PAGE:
We feel slightly fooled 😉 and immediately have a suspicion how the times on the signs come about: these are the best times of the locals! As if to confirm this, a young man with a full backpack and a bag slung over his shoulder comes uphill later and passes us briskly, breathing calmly. Oida!
For our international readers: Oida is an extremely versatile expression in the Austrian language and can be used in more ways than almost any other word – you can find a short, very amusing explanatory video at Youtube.]
The water supply on today’s route is once again not assured. We used a water source quite late in the ascent for refreshment, a small rivulet, with a bamboo cut in half lengthwise as a drinking source, the coordinates: 21°1’31.868″ S / 55°25’7.444″ E. You should not rely on this and take enough water with you!
In the following picture, we would like to show you another part of our route: the peak in the clouds is Piton des Calumets. Just ahead is a high plateau (about in the middle of the picture). There is Grand Place, where we will have a sandwich in the bar for lunch tomorrow!
The next picture is again a picture back and you can see how the path hugs the slope closely, overcoming large differences in altitude over a short distance. The vegetation is extremely varied. Bamboo is rare and confined to small areas, but it gives us a lot of pleasure with its lush dense green and the beautiful light atmosphere!
Ein Blick zurück auf unseren Weg, der sich an den Hang schmiegt, © Markus Proske — NIKON Z 7, NIKKOR Z 24-70mm f/2.8 S, 24mm, 1/50s, Blende 11, ISO 200
Bambus, © Markus Proske — NIKON Z 7, NIKKOR Z 24-70mm f/2.8 S, 24mm, 1/50s, Blende 11, ISO 1250
The picture above shows again the Crête d’Aurère with Piton Cabris – which looks different from every direction! Shortly after the photo we are at the Bord Bazar pass at 950 m altitude. It’s 3pm, according to the signpost at La Porte we should have been in Aurère for 25 minutes. This will not be a new best time :/
There is a lot of activity on the small pass, the couple from the ascent, another couple and a large family having a picnic. From here it’s 15 easy minutes to Aurère. There is also a direct route to Îlet à Malheur (“Îlet à Malheur direct”), which is marked 50 min if you want to skip Aurère.
In Aurère, we pass small gardens and simple little houses. We look for the bar that is supposed to exist in Aurère, but it’s not exactly a hive of activity here. Apart from us, there is no one to be seen. The bar looks closed, but at least there is a table outside and you can open the garden gate. Inside we actually find a friendly lady and buy a cold beer – our first Dodo! Dodo? The beer has been brewed since the 1960s by the Brasseries de Bourbon brewery, the first beer was called Dodo Pils. In the 1970s, the beer was renamed “Bourbon”, but it has always remained a Dodo in the island’s linguistic usage – and is still used as such in advertising: “La dodo lé la”.
Historically, dodo refers to a bird, long extinct and native to Mauritius [Wikipedia]
. Contemporary accounts and paintings tell of a type of “white dodo” on Reunion. The story is complex, today’s science assumes that it is about the – also extinct – Réunionibis. If you want to know more, you can start here: [Wikipedia]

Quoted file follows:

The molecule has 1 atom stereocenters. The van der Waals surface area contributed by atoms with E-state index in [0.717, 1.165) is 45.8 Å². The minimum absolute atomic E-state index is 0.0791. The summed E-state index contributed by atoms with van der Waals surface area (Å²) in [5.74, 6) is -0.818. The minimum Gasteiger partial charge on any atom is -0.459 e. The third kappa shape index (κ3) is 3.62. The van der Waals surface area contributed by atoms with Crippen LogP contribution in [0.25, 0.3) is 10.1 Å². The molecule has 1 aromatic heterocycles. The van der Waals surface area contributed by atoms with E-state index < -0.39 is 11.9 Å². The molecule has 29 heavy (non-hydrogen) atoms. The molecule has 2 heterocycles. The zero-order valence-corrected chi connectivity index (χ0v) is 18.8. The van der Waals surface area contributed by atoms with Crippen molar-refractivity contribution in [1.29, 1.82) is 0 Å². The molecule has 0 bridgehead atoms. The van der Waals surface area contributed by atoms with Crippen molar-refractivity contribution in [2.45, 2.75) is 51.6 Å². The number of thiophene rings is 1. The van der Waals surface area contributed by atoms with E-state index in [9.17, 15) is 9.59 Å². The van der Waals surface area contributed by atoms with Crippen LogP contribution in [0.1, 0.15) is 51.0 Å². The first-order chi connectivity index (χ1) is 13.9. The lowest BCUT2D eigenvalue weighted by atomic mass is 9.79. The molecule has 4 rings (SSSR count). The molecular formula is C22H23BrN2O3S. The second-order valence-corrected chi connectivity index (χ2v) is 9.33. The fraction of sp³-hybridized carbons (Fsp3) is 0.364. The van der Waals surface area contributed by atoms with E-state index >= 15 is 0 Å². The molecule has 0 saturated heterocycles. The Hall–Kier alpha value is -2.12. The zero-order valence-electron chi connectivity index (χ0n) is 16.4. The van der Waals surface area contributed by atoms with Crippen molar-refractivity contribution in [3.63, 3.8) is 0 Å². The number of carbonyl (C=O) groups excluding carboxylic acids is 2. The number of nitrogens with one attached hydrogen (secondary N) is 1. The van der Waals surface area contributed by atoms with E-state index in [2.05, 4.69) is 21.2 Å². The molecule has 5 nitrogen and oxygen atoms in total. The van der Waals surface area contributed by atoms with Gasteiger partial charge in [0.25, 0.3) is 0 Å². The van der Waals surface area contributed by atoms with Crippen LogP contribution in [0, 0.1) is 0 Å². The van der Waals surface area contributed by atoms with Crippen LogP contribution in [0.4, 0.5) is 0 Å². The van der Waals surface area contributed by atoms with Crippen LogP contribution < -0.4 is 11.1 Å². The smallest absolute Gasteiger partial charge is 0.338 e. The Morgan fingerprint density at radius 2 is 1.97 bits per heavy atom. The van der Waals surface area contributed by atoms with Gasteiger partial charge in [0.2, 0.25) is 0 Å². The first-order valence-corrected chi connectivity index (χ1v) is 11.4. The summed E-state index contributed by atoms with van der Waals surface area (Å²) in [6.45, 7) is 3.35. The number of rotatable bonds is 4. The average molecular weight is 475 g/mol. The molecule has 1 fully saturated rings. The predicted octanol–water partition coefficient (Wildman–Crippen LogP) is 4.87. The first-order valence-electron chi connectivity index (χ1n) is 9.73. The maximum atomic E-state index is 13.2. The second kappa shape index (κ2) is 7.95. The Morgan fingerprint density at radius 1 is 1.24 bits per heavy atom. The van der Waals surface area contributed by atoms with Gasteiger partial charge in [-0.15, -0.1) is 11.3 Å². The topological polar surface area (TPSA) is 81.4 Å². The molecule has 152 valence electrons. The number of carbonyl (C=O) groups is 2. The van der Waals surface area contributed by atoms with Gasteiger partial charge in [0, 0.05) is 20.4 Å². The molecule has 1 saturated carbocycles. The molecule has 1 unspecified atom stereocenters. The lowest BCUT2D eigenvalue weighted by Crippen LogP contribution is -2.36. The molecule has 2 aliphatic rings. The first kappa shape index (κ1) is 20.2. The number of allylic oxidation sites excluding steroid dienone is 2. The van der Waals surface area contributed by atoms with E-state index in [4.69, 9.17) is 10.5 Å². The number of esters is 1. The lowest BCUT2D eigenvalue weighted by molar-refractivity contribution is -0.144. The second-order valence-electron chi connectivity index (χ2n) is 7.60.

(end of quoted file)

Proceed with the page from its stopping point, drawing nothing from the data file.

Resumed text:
After the leisurely break, we continue on, the last few minutes to Îlet à Malheur. Once again there are two paths to choose from, “facile” and “rapide”. We take the easy way, we don’t fancy the faster one with a presumably steeper descent. Soon we catch our first glimpse of the Îlet à Malheur. Unfortunately, once again there is a deep gorge between us and the island, the Bras Bémale canyon. But this time we are lucky, we don’t have to descend all the way down, a narrow bridge leads high above the canyon.
At 5 pm we reach Îlet à Malheur. We first pass our gîte by mistake. We have booked the gîte Îlet a Malheur, but there is another name on the sign. In any case, it is the gîte right next to the church. We get a nice 4-bed room with shower and toilet and already have a roommate, Laurie from Paris. She is travelling alone and takes our tour in the opposite direction. After a hot shower, we write our diary and read a bit, and at 7 pm we have dinner.
Dinner is in a long narrow room with an equally long massive table. There would be room for 25 – 30 guests, but apart from Laurie there is only one couple staying in the 4-person hut next to us. We wonder why the two French women didn’t get a place to stay this afternoon, there was nothing going on at all in Aurère and obviously not here either. The couple are from Burgundy and are travelling the world without compromise. They sold their house in Burgundy and now they travel as long as they can get by with the money, then they look for jobs back home. They eat the national dish: salad, rice, lentils and chicken. The chicken is prepared in large pieces with all parts of the chicken, which is typical for the region. Even the whole foot with claw. No, we didn’t dare to taste the foot and neither did the French people.
The conversation at the table was of course in French, the owner of the gîte does not know English. The two French girls kindly always translate short summaries of longer conversations for us, so we learn: that it was a dry winter and unusually cold for the time of year; that the path from Plaine de Chicots to Dos d’Âne was closed yesterday (oops, we went there yesterday after all!); that our host holds an annual festival that lasts a week and attracts 3,000 guests during that time, who then camp everywhere and drink vast quantities of dodos. 🙂
For dessert we have a banana cake and flavoured rum, this time with aniseed and orange. At 9 pm we all go to bed – it was a long day after all.
Finally, a panorama that I took the next morning from the “vantage point” (past the church and then do not follow the R2 but straight ahead).
You can see Piton Cabris again on the right. But the really exciting thing about this picture is the rock face in the background, which is over 2,000 m high in places. On a plateau of about 1,000 m – unfortunately not visible due to a rock face in front of it, near the tall tree in the middle of the picture – lies the Îlet des Orangers, where we will be the day after tomorrow! And on the left, where the band of clouds lies below the rock face, there is a ridge running down from the end of the clouds, with a hard dark shadow. The V-shaped incision: La Brèche, also the day after tomorrow, from here we will descend to Roche Plate!
Ausblick auf den westlichen Rempart des Cirque de Mafate, © Markus Proske — NIKON Z 7, NIKKOR Z 24-70mm f/2.8 S, 28mm, 1/60s, Blende 8, ISO 160
To make it easier for you to follow, we have summarised and labelled the tour days in Cirque de Mafate on a map (Map data © OpenStreetMap contributors, Track Lustwandler.at):